Dr. Tracey Ledoux's Research Featured in News Media.
HHP faculty Dr. Tracey Ledoux's research on food addictions has recently been featured in various news media. The project involves the use of virtual reality where participants will wear a virtual reality helmet to enter a real world restaurant with all the sounds, sights and smells. A joystick will allow them to walk to a buffet, encounter waitstaff and other patrons.
Click on the image below to see a segment the Canadian news network, Global News.
UH news featured Dr. Ledoux in an article titled "Researchers Use Virtual Reality to Investigate, Assess Food Addictions"
An excerpt from the article:
“There is a growing body of research that shows that consumption of palatable food stimulates the same reward and motivation centers of the brain that recognized addictive drugs do,” Ledoux said. “These cravings are related to overeating, unsuccessful weight loss and obesity.”
Ledoux and Professor Patrick Bordnick, director of the UH Graduate College of Social Work’s Virtual Reality Lab, will use virtual environments to try to induce food cravings. Bordnick’s body of research has focused on addictive behaviors and phobias and has used virtual reality as a tool to assess and treat them.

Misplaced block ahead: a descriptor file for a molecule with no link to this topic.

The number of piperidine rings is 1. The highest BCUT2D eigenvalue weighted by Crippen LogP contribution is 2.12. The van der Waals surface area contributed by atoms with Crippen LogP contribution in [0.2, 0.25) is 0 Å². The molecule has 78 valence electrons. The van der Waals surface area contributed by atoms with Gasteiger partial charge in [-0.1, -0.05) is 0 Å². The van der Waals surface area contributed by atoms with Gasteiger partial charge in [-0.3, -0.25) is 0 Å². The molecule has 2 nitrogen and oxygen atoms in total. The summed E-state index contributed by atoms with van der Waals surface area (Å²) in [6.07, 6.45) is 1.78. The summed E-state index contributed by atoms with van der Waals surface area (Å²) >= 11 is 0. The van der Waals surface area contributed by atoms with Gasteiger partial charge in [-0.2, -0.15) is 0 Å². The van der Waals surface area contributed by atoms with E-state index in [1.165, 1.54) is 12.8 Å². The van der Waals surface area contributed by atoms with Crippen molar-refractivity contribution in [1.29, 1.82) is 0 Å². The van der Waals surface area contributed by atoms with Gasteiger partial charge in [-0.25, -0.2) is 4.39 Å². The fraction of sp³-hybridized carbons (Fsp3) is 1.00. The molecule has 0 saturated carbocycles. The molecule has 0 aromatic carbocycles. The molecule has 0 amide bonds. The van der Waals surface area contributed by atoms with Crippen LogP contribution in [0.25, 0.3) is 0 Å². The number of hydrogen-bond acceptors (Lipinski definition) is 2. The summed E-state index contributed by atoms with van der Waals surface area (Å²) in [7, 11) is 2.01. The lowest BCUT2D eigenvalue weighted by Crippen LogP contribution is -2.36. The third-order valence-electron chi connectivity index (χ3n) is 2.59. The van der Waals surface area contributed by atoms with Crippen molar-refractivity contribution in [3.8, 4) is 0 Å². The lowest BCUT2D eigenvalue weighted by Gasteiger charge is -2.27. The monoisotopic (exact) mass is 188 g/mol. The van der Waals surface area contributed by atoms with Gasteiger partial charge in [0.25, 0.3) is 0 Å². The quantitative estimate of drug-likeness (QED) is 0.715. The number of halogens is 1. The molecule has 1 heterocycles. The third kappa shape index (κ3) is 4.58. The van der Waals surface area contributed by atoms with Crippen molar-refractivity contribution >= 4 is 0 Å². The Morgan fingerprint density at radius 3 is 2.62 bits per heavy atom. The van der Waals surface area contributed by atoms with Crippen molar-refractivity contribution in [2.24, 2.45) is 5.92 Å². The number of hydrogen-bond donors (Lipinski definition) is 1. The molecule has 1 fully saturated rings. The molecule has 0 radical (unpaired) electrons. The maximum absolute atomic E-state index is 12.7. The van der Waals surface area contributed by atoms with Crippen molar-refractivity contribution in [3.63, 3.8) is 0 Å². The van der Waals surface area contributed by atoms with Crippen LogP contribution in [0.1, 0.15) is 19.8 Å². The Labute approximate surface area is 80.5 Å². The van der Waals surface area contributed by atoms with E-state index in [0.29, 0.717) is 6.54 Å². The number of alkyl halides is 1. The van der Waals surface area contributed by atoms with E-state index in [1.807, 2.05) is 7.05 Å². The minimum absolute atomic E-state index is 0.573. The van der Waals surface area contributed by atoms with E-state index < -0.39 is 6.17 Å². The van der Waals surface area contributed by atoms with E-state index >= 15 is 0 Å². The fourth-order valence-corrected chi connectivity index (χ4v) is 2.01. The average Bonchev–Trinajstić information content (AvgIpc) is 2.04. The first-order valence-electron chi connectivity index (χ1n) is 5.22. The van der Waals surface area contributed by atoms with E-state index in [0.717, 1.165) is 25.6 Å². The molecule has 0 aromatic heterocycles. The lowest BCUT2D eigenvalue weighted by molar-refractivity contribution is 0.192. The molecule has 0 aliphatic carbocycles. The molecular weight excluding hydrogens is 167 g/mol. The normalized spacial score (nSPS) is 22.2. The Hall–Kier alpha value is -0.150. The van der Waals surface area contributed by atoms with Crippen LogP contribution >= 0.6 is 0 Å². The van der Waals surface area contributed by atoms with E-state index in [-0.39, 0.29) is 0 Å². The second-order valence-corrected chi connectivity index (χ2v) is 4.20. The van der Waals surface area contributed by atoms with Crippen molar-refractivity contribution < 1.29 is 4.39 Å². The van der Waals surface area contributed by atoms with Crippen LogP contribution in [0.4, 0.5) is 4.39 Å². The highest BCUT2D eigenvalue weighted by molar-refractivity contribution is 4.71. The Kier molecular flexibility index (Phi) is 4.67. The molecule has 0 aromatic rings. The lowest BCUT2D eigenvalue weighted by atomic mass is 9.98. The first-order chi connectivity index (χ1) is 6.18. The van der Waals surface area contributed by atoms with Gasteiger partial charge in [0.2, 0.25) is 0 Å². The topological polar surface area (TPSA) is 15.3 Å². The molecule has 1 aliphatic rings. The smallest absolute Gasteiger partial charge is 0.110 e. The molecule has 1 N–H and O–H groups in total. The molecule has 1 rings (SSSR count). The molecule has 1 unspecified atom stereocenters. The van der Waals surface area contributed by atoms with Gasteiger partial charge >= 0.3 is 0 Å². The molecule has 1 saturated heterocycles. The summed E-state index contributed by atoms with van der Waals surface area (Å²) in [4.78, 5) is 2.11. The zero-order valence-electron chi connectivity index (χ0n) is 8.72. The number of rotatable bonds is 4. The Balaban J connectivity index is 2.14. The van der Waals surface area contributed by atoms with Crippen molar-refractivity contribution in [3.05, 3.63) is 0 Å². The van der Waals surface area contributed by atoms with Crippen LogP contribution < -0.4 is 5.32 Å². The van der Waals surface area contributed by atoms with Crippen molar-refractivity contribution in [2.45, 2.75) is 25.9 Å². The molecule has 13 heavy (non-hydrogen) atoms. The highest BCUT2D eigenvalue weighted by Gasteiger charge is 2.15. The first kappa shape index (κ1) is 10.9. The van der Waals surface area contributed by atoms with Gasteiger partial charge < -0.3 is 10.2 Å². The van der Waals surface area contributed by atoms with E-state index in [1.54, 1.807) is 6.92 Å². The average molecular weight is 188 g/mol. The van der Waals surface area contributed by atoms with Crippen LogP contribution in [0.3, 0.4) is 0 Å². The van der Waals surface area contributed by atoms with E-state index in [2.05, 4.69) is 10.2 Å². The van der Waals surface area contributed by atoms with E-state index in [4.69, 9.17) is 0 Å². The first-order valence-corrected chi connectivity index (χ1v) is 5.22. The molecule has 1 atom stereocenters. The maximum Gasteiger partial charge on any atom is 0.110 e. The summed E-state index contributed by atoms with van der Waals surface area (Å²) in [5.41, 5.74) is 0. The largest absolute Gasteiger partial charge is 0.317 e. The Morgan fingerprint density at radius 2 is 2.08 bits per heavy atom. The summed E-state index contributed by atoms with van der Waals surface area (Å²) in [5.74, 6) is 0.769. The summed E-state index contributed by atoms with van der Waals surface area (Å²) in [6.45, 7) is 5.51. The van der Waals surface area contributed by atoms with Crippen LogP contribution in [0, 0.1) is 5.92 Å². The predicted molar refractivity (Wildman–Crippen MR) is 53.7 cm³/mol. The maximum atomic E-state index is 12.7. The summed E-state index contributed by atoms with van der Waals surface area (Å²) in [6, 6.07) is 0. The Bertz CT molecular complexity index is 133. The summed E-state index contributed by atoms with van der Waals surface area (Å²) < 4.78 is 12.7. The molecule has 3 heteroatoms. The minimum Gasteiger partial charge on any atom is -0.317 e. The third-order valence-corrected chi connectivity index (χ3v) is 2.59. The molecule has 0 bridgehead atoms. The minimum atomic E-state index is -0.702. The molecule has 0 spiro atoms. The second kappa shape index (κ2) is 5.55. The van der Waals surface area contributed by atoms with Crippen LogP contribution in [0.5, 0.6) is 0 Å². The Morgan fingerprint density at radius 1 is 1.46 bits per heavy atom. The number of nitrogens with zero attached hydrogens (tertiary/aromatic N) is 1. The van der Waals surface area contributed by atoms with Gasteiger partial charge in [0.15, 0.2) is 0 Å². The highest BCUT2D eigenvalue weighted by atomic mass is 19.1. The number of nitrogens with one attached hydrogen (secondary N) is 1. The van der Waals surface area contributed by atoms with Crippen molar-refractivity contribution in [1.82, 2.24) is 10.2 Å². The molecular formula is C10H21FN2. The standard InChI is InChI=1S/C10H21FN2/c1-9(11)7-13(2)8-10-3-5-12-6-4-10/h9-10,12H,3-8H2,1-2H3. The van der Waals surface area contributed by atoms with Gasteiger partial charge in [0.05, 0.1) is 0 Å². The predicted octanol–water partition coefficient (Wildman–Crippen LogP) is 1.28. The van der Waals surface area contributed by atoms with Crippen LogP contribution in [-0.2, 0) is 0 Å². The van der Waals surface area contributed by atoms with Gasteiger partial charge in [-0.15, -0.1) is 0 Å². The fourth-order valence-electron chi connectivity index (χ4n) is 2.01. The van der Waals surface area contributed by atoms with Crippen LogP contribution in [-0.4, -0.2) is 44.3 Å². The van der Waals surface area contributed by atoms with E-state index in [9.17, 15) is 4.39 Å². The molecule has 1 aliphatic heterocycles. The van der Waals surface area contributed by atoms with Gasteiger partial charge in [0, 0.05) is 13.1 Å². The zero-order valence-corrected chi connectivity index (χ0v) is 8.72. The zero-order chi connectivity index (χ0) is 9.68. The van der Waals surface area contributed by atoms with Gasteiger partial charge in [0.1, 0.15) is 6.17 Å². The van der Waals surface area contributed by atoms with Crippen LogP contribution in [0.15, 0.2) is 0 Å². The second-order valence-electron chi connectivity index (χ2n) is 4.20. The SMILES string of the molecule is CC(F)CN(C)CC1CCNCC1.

The Daily Cougar
The Daily Cougar also published a feature on Dr. Ledoux's research titled "Virtual views for obesity research"
An excerpt from the Daily Cougar article:
Tracey Ledoux, associate professor of health and human performance, and Professor Patrick Bordnick, director of the UH Graduate College of Social Work, will be using a virtual reality lab to spark food cravings among participants in order to study their food addictions.
“Food cravings are intense urges to consume specific foods regardless of physical hunger. They have been shown to be related to eating in the absence of hunger, weight, and unsuccessful weight loss attempts. Food cravings are typically for energy dense palatable food items,” Ledoux said. “Obesity has become a global public health crisis and most efforts have not been sustainable. Finding causes, such as food cravings, for overeating is vital to addressing this problem more effectively.”